The Retinoic Acid molecule needs no conversion so it directly starts working on your skin and gives immediate benefits. On the other hand, the Retinol in this compound would need the usual 2 conversion steps and will take time to act when it reaches the active form (retinoic acid). So Retinoic Acid gives the immediate effect and when the effect of retinoic acid molecules go down, by that time the Retinol must have already finished the 2 step conversion and reached an active form of Retinoic acid and the work continues on your skin.


That is why brands label this as “All day Retinol” or “Time-Release Retinol” on their retinol products.

Encapsulated Retinol

This is a Retinol formulated with hydrating ingredients and makes the Retinol more stable. It is difficult to know how much retinol is actually in such products because if the product says “5% Encapsulated Retinol” it means that it is 5% Retinol together with the complex, not just the Retinol. 

Plant Based Vegan Retinols

Bakuchiol or “plant-based retinol” is just marketing gimmick retinol targeting people who look for Vegan skincare. Basically, all Retinols are man-made and vegan.

How To Apply Retinol

Here’s how to apply retinol, how much retinol to use and when to use it in your skincare routine:


  1. Cleanse: Wash your face with a cleanser.
  2. Wait for the skin to dry. Do not apply retinol on damp skin as it can penetrate deeply and cause irritation.
  3. Apply 2-3 drops (or pea sized amount if it is a gel/cream) of Retinol on your face excluding the sides of your eyes and contour, the sides of your nose and sides of your mouth as these areas of the face have thinner skin and can be quite irritating.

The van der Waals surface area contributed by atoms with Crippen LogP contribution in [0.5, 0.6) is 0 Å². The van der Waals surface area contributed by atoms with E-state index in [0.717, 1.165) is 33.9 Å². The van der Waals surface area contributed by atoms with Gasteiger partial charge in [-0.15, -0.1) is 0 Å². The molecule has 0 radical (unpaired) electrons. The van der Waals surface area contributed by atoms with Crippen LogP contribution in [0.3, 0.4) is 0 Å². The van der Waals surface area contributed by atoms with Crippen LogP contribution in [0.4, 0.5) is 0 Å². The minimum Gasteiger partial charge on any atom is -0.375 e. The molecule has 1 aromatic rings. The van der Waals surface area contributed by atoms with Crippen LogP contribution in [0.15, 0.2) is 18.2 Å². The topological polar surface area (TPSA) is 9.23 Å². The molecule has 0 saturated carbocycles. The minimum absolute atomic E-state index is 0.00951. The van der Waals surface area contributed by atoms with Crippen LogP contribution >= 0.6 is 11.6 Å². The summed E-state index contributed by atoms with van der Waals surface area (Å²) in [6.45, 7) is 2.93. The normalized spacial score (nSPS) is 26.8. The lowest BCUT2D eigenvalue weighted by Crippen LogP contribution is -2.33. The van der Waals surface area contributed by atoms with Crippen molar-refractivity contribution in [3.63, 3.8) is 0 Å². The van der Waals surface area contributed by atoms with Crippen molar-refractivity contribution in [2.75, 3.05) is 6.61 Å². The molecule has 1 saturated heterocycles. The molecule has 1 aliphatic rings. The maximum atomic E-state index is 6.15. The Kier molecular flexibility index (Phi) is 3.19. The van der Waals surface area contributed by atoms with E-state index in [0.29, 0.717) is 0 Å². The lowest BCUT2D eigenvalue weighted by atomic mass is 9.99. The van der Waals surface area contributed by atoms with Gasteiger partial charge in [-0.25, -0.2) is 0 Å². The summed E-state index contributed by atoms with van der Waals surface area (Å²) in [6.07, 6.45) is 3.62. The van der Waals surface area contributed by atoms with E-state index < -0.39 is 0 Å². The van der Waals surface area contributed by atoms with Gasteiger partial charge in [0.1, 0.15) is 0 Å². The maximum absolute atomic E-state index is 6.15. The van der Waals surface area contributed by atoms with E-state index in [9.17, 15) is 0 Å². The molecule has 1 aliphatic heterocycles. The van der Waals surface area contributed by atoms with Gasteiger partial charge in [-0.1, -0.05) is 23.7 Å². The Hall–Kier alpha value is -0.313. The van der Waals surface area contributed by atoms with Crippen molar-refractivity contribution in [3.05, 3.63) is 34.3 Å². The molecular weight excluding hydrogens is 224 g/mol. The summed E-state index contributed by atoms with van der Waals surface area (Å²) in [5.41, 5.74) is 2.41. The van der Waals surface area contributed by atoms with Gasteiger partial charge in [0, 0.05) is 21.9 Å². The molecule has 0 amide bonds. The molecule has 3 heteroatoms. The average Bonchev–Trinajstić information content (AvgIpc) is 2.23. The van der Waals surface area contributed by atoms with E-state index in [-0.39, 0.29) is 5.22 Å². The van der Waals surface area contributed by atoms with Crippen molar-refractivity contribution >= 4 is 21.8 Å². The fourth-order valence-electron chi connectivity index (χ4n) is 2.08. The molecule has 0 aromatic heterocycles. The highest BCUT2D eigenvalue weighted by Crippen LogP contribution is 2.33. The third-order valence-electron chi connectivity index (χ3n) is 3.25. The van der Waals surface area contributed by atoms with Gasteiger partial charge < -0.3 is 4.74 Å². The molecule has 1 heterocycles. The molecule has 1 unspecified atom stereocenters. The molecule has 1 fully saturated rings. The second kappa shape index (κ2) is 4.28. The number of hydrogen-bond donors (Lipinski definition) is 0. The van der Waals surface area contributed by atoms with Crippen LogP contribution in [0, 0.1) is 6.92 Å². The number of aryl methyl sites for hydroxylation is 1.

4. Moisturize: Finish off with a thick moisturizer to seal the product in and prevent water loss from your skin at night.
  5. Sunscreen: When you wake up in the morning, do not forget to apply sunscreen every 2-3 hours throughout the day as Retinol makes your skin more sensitive to the sun.


If you have not been prescribed an active form of Retinoid by a Dermatologist and would like to incorporate Retinoids in your skincare routine, the best approach for first time users of Retinoids would be to start off with the lowest available concentration of Retinols (0.2%) or Tretinoin (0.025%) and use them for a few months, before graduating to Retinaldehyde form of Retinoid or higher concentrations of Retinol/Tretinoin.


Once you start to notice that you do not experience irritation or dry flaky skin with your Retinoid use anymore, you can increase the concentration of your Retinoid strength.

When to use Retinol

In your PM skincare routine:


Retinol is a very active ingredient that should not be applied to the skin during the day as it will sensitize the skin when exposed to UV rays. Always wear your Retinol in the night time and double cleanse in the morning to get your skin clear of retinol before heading out in the sun.


It is recommended to avoid the usage of Retinol for pregnant or lactating women.